Victims of bullying often suffer academically, and this is particularly true for high achieving black and Latino students, according to new research to be presented at the 106th Annual Meeting of the American Sociological Association.
The study relies on nationally representative data from the Educational Longitudinal Study of 2002 (ELS), which, among other things, asked students whether they were bullied during the 2001-2002 academic year, when they were in 10th grade. Williams and her co-author, Anthony A. Peguero, a sociology professor at Virginia Tech, compared the academic achievement (the GPAs) of ELS participants in 9th grade, before the bullying occurred, with their academic achievement during the 2003-2004 school year, when they were in 12th grade. The scale for GPA ranges from zero (lowest) to four (highest). Their sample consisted of 9,590 students in 580 schools, including 1,150 Asians, 1,360 blacks, 1,470 Latinos, and 5,610 whites. Racial and ethnic minorities are oversampled in ELS to obtain a sufficient representation for statistical analysis.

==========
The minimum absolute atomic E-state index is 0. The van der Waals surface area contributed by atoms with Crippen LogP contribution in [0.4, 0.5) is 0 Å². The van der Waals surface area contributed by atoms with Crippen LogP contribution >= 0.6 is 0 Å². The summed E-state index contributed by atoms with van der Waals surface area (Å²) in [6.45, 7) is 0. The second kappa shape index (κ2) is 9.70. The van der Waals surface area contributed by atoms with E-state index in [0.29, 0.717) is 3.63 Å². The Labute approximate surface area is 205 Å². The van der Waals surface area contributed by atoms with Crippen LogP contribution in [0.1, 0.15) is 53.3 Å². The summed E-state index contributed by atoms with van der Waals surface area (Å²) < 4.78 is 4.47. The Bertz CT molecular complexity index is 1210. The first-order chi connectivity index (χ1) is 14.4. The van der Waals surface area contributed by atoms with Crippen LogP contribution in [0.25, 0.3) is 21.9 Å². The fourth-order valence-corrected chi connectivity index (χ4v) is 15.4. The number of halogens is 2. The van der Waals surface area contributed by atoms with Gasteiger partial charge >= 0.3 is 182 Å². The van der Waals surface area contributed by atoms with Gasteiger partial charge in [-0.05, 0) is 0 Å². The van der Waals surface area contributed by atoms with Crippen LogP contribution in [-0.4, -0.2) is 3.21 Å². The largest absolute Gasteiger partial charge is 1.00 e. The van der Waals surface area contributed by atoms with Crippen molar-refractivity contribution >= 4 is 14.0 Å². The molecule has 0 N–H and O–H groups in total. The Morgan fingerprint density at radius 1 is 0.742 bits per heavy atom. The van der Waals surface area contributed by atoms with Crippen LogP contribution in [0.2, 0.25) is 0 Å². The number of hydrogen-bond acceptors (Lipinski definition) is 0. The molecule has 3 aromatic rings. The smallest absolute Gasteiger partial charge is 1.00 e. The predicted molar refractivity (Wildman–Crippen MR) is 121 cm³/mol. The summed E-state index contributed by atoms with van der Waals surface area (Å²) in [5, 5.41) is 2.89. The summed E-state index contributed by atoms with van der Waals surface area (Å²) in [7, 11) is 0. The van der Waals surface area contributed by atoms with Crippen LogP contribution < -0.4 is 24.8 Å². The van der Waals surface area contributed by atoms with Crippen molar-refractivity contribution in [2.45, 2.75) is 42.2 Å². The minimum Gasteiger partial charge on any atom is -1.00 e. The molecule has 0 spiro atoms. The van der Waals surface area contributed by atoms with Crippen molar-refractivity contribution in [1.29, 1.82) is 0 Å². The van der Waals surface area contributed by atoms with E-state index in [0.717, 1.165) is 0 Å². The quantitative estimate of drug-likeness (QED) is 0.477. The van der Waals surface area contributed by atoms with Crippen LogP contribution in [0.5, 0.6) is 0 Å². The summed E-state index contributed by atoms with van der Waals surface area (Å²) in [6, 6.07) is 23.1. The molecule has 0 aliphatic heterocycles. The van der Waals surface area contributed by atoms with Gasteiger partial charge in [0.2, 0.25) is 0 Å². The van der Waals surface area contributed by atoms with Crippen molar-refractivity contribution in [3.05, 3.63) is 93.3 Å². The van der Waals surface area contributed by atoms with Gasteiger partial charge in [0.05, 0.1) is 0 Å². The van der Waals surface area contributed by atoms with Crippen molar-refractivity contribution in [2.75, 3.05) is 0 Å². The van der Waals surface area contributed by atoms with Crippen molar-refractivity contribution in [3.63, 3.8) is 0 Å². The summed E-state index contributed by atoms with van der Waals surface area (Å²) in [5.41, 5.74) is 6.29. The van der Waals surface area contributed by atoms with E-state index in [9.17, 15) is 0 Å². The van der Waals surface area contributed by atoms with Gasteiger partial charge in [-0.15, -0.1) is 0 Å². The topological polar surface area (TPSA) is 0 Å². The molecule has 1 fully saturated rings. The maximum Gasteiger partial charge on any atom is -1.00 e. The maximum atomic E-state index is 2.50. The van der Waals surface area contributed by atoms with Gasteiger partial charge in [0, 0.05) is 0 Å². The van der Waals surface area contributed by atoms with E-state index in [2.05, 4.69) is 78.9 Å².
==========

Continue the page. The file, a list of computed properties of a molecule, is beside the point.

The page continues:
According to the study, students who were bullied in the 10th grade experienced a .049 points decrease in 12th grade GPA. “This effect, though small, is highly significant and suggests that bullying negatively affects GPA even after factoring in previous grades, family background, and school characteristics often associated with achievement, which are all variables the study controls for,” Williams said.